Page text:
war, they went crazy and absolutely insisted on interviewing me.
 So I talked about the life then, in the school, Kristallnacht, etc etc
 for about 45 minutes.  They also wanted to know about Kissinger
 (they are making a special film about that) and I told them he was
 older than me by about 4 years, and I remember he kicked me in
 the schoolyard when we played football.  I also told them that when I
 asked daddy what he was like in school, he said he was nothing
 special, or outstanding.

 Then on the Wednesday we went to Michelstadt im Odenwald (that’s
 near Frankfurt) where we met up with the Mayor.   It is the town
 where Judith (my wife) was born.   He took us around first to the
 cemetery where we went to the kever of the Baal Shemtov of
 Michelstadt, then he showed us the synagogue.  It is no longer used
 because no Jews live there.   And inside there is a memorial plaque
 to those people who lived there and perished in the shoa.  Including
 Judith’s three brothers.

 Then he showed us where Judith was born.   You will never believe
 this.  She was born in a room in the castle tower – just like a princess
 in a fairy tale.   It was the apartment that the Jewish community had
 for their teacher, and it was built into the town wall.  All very
 fascinating and interesting.   The Nazis couldn’t burn the shul because
 had they done so, the whole of Michelstadt would have gone up
 in flames.   All the houses are very close to each other and many
 made of wood, so that prevented it being burnt.

 After this visit, we went to Frankfurt, and the hotel manager believe
 it or not, was an Israeli who spoke to us in Ivrit.   It was quite a way
 out of town and it’s just amazing where one finds these people.
 We went to visit the remnants of the Boerneplatz Shul, where they
 dug up remnants of a previous generation of a Mikve dating back to
 1711 or so, and another Mikva a little younger.   They dug this up
 because they wanted to build a tall building there, but when  they
 saw these excavations they turned it into a Jewish Museum.
 Right alongside about another 50 metres down the road is the old
 Jewish cemetery.   Again almost bare of Matzevos, but we found one
 of the “Pnei Yehoshua” – he wrote a commentary on the Talmud and
 was well known.    Then we found on the outside wall facing the
 street, running right round the whole cemetery, tiny little stone
 squares embossed with the names and dates of birth of all Frankfurt
 citizens who perished in the Shoa.   A truly remarkable sight.  And
 of course we found the three “mini-matzevos” of Judith’s brothers !

 We then went to the New Jewish Cemetery, that’s where Shimshon
 Rephoel Hirsch has his Kever.   However, we got lost in that
 Cemetery and never found his Kever.   We were very pressed for
 time to get back to the Hotel pick up our car and to get the night
 flight home to Israel.

 So there you have a small synopsis of our week in Germany.

From David to our aunts:

Dad sent me a copy of his summary of our Roots trip, and I’d like to add some details you might find interesting.

In Fuerth the TV crew were making part of a documentary that will celebrate the 1,000 year jubilee of Fuerth in 2006. This crew are responsible for the episode on the Jewish history of the city. They termed their interview with Dad as Gold from Heaven, especially as he has good recall of all the salient events and spoke a fluent Bayerische Deutsch which will be easy for their viewers to follow. They promised me to send me a copy of this section of the programme by video or DVD, in a few months when the editing is complete.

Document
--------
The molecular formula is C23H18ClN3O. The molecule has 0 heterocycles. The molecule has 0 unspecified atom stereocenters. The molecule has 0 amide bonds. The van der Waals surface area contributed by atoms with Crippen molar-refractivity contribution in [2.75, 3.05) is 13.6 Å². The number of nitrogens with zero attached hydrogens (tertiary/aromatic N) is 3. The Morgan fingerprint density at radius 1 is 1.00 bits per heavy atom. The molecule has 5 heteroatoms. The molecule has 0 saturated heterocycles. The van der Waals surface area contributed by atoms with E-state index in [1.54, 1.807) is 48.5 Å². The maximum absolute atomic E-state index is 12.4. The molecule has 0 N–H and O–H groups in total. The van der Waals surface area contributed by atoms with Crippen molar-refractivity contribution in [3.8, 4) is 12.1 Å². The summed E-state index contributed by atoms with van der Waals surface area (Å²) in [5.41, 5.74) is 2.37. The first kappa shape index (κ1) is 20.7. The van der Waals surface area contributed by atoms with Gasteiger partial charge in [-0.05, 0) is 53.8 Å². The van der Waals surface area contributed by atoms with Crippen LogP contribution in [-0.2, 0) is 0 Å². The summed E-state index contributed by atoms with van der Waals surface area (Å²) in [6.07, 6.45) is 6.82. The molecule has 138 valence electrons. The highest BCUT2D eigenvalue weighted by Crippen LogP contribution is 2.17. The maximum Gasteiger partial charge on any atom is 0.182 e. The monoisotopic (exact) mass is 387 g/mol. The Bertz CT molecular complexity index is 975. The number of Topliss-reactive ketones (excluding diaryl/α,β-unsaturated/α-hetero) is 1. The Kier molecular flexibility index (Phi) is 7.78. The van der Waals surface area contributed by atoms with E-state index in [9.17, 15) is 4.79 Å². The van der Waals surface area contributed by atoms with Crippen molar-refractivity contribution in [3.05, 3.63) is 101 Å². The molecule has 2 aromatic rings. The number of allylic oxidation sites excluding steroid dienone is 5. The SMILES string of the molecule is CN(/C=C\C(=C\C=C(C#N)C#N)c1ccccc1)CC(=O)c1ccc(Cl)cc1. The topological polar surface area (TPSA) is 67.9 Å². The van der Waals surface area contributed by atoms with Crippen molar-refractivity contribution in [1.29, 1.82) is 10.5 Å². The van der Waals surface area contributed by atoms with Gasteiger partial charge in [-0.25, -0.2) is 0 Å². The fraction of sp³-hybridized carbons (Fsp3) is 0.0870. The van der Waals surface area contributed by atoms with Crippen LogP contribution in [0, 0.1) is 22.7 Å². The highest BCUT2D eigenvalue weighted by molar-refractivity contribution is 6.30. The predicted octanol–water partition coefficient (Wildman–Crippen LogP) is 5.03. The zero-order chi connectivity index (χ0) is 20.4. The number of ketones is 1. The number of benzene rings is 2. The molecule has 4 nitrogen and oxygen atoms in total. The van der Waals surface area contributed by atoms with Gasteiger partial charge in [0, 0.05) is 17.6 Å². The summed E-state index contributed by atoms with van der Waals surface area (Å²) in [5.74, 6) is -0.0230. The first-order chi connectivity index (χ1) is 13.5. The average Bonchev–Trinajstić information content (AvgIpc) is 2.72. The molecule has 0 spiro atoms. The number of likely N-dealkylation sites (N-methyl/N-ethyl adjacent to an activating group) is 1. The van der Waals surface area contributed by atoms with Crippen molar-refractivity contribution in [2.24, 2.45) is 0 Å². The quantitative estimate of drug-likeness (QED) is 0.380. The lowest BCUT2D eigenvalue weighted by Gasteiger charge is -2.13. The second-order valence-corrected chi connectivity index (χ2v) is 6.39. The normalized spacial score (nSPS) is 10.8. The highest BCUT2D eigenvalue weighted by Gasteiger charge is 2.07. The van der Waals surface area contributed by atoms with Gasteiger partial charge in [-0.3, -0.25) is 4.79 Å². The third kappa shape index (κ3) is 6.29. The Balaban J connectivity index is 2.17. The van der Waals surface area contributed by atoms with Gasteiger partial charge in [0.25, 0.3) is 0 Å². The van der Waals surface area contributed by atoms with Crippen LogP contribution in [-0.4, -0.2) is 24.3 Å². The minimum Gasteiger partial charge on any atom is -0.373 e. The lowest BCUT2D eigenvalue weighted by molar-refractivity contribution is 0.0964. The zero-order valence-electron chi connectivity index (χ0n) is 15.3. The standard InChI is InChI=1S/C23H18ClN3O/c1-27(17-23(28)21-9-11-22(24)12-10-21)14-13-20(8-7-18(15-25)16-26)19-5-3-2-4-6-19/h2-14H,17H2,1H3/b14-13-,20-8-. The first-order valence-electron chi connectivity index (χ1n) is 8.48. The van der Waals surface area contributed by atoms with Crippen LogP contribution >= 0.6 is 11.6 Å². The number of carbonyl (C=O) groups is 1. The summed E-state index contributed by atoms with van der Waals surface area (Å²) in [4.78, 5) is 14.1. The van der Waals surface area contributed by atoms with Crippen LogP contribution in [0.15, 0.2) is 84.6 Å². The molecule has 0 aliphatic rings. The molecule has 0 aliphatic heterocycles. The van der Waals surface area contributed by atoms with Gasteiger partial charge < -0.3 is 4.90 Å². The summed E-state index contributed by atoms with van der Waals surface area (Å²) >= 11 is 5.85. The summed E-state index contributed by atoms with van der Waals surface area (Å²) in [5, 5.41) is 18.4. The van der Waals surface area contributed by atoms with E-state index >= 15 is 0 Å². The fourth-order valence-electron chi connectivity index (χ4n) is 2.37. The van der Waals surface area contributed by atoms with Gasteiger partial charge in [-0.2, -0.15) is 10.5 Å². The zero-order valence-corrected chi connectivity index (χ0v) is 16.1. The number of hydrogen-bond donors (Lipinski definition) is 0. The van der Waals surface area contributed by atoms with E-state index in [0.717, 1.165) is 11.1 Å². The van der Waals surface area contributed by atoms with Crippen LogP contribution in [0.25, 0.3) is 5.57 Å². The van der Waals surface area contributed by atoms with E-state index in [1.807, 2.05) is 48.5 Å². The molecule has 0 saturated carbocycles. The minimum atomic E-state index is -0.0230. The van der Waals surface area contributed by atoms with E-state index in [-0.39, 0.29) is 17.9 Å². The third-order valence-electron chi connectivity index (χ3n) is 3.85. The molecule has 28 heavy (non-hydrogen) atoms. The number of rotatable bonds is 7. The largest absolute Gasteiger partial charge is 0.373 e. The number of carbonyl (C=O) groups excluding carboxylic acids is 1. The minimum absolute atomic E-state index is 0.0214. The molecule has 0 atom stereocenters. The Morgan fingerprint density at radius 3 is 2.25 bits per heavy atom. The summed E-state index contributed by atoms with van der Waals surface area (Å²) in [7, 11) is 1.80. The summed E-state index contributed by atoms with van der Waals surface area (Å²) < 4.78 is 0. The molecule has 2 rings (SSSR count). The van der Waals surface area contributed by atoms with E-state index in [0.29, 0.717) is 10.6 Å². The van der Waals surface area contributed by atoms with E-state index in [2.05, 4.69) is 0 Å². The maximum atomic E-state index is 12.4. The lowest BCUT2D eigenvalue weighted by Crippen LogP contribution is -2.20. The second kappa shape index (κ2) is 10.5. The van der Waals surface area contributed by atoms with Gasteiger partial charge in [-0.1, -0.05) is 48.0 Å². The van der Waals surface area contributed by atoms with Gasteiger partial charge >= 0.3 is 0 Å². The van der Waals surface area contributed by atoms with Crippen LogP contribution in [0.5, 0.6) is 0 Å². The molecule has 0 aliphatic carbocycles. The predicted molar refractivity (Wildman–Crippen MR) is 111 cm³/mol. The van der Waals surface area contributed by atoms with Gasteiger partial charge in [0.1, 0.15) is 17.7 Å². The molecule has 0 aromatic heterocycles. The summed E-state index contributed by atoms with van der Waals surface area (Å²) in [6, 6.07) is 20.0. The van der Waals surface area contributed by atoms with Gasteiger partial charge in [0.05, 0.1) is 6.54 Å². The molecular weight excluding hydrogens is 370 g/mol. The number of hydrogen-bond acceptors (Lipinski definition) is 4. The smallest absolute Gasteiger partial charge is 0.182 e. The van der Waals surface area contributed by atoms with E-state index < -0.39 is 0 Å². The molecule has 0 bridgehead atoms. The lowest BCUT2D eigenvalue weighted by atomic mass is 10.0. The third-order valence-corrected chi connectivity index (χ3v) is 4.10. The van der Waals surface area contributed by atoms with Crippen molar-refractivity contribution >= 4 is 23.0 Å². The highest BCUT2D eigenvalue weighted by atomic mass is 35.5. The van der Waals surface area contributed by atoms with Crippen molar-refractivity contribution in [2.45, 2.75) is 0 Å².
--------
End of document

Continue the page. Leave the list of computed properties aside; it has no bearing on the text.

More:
We saw in Fuerth houses of many of the wider family and kehilla whom I now know, like Hallemans, Felheimers, Koschlands, etc. The Koschland house is now a bank (didn’t they do well !) and one can still see on the stone doorpost the shadow of where their mezuza was once fitted into the stone – I’ve got a great picture of that.
Incidentally, it transpires that during the “troubles” they had a tenant on the top floor – Hermann Goering’s sister, no less ! Did you know that?

I took 268 digital pictures in all, and I’m going to produce an album in several copies and hopefully also a Powerpoint presentation of selected photos and accompanying explanations. Maybe the powerpoint I’ll be able to email to you in due course.
In the Fuerth cemetary we also saw the wall of remembrance on which are listed about 800 names of murdered Fuerthers – I photographed various Prager, Koschland, Cohn (Ilse Mannes’ forbears I think?) names, and there was also a Yizkor book with biographies and pictures – I photographed the pages of Pauline Prager and Rosa Cohn.

Schopfloch was amazing because we didn’t actually expect to see anything with a family connection, but by chance we found the factory, the elementary school and the site of the Shul, as well as meeting people who actually remembered or worked for my great-grandparents (Heinemann).

In Michelstadt we had arranged for the city to add to the memorial board, in the shul, the name of one of my mother’s brothers, which for some unknown reason had been omitted all these years, and the Mayor proudly showed us that he had executed this mission.
Frankfurt produced some surprises. We went to the Judengasse museum, really only to get hold of the key to the next door cemetery, but the museum itself was interesting, and when a docent told us there was a computer on the second floor we thought we’d have a look at it. It turned out to be a database of about 40,000 (I think) names of Frankfurters killed during the war with longish biographical details on each person, organized alphabetically. We found my mother’s three brothers on it, and lo and behold we found their yartzheit listed, which we hadn’t known for 62 years ! Even Yad VaShem didn’t have those details. And guess what – the date is Dad’s birthday – 6 Adar. Isn’t that strange???!!

The database also contained all sorts of information on the boys’ activities and movements between late 1938 and March 1943 – I found it all very moving.

All in all it was an extremely fascinating, interesting and moving experience, and I strongly recommend that anyone who can go and look at these sites do so, one can’t fully understand the family’s history without walking the same streets, visiting the shuls and the museums and looking at the buildings and neighborhood.
Hope this addition to Dad’s letter filled in some details.